*Federica EU is the online platform of Federico II University of Napoli currently host to more that 300 online courses

Mapping in Education


In the 2016 discussion on the Future of OERs, MIT’s Karen E. Willcox and Luwen Huang discussed the complexities of navigating the “data-rich” world of online education.

In their paper entitled: “Mapping Unbundled Open Education Resources: Pathways Through the Chaos”, they introduced the Xoces project which catalogs, structures, and visualizes learning outcomes within a curriculum. By creating visual analogues they are trying to:

determine the nature of what is being mapped—for instance, which entities are defined as points, what relationships can be defined as “roads” or pathways between points, and what clusters or “suburbs” of points may exist.

A structured approach to educational mapping, the two authors claim, can offer a data driven future for open education, cartography being one major discipline that can help them to achieve this goal.

The FutuOER project was conceived of by Norman Bier and Brandon Muramatsu.



#GoOpen is an initiative of the U.S. Department of Education, ASCD, and other nonprofits and companies that aims to create an open education ecosystem that makes learning materials, data, and educational opportunities available without restrictions imposed by copyright laws, access barriers, or exclusive proprietary systems that lack interoperability and limit the free exchange of information.

It is currently addressed to K-12 education with 14 districts committed to contributing to the creation of OERs. South, in his report on the establishment of GoOpen refers to the COW initiative as a point of reference to this endeavour; the initiative taken by three school districts (Ohio, Wisconsin and Vista Unified School District) to create a “standards-aligned, competency-based, inter-district, inter-state, interdisciplinary, collaborative, project-based social studies curriculum.”Their experience led to the belief that there is a high need for the creation of new open educational material in the form of OER as they were unable to retrieve anything ready that could constitute a content base for their course.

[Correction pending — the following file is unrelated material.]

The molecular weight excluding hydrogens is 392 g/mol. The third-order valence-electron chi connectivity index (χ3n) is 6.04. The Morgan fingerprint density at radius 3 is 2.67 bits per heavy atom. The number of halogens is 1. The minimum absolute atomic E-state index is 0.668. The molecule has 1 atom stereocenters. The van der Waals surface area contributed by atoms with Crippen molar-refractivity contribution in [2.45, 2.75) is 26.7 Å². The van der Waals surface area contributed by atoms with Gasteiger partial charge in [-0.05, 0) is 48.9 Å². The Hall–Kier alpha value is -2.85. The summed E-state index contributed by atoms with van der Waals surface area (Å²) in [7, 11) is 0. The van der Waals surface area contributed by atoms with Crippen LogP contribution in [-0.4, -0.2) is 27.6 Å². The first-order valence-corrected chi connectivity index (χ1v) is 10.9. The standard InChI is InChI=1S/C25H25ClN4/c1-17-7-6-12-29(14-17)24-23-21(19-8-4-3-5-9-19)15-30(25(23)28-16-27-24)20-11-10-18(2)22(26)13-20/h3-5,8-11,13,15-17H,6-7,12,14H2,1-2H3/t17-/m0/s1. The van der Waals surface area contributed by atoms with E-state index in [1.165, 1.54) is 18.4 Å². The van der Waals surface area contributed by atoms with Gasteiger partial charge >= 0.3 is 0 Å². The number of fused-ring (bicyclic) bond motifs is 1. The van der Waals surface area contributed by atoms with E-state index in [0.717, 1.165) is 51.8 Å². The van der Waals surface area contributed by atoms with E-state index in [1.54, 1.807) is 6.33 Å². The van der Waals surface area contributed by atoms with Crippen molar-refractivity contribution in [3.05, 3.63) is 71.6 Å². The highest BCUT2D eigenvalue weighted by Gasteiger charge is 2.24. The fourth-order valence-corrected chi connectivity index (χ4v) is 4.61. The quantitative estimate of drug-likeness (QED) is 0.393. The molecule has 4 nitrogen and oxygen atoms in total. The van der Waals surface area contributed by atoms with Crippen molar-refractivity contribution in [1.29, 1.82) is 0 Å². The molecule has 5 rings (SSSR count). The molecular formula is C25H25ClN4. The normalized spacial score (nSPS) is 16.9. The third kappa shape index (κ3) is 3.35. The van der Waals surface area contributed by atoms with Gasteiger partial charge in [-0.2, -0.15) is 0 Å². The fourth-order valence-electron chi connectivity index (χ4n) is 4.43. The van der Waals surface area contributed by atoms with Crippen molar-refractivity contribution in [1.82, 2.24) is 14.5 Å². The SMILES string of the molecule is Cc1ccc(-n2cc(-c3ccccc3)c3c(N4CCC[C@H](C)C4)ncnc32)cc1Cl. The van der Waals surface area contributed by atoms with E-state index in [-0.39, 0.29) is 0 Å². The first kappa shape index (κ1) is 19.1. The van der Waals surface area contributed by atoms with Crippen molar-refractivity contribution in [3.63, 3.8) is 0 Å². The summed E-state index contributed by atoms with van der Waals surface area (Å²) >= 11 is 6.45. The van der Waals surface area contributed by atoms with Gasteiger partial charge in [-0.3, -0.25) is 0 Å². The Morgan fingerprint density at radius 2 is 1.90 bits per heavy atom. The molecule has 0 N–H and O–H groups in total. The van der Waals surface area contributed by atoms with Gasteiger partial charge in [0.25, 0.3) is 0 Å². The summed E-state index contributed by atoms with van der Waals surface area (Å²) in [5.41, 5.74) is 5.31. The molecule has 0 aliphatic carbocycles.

What South is wondering is the money and effort needed to implement this project. “The question is”, he says, “how quickly, how thoughtfully, how sustainably, and with how much rigor and support?” Michael Q. McShane, in his “Open Educational Resources” article in Education Next, asks the exact same question; for OERs, he claims, are free to use but not free to produce. What is more, McShane argues, the overwhelming number of emerging OERs might give untrained K-12 teachers a hard time choosing which one to pick, let alone modify this material to produce a new form.

Both McShane’s and South’s questions are completely natural in an ever-changing landscape where textbooks gradually lose their dominance to digital content and the traditional role of the teacher is at stake. But in my opinion, the OER movement is by definition seeking to engage the teachers and students more or -if you’d like- in a different way. It promotes them to active agents; it presupposes that the teacher will collect the material he/she wants to use and that he/she will spend more time designing his/her course. It presupposes that the student will benefit from this shift in the medium and resume a more active role in composing knowledge or connecting information.

So, despite OER production difficulties in funding and/or regulations, at the end of the day, all that remains is the grade of involvement of the teacher on one hand and the time he/she will spend planning a course and the student on the other and the time he/she will spend using these resources. And thus OERs are a key component to the real change in education. The teacher can choose from multiple sources how to address the content to the students. If the teachers accept OERs as a simple digitization of the traditional textbook, the innumerous benefits of open education will be lost.



  • #GoOpen official page available here
  • Joseph South, Office of Ed Tech, Why #GoOpen? Why now?, article available here
  • Association for Supervision and Curriculum Development (ASCD) information on the project #GoOpen available here
  • Michael Q. McShane, Open Educational Resources”, Education Next, WINTER 2017 / VOL. 17, NO. 1, available here

Image available here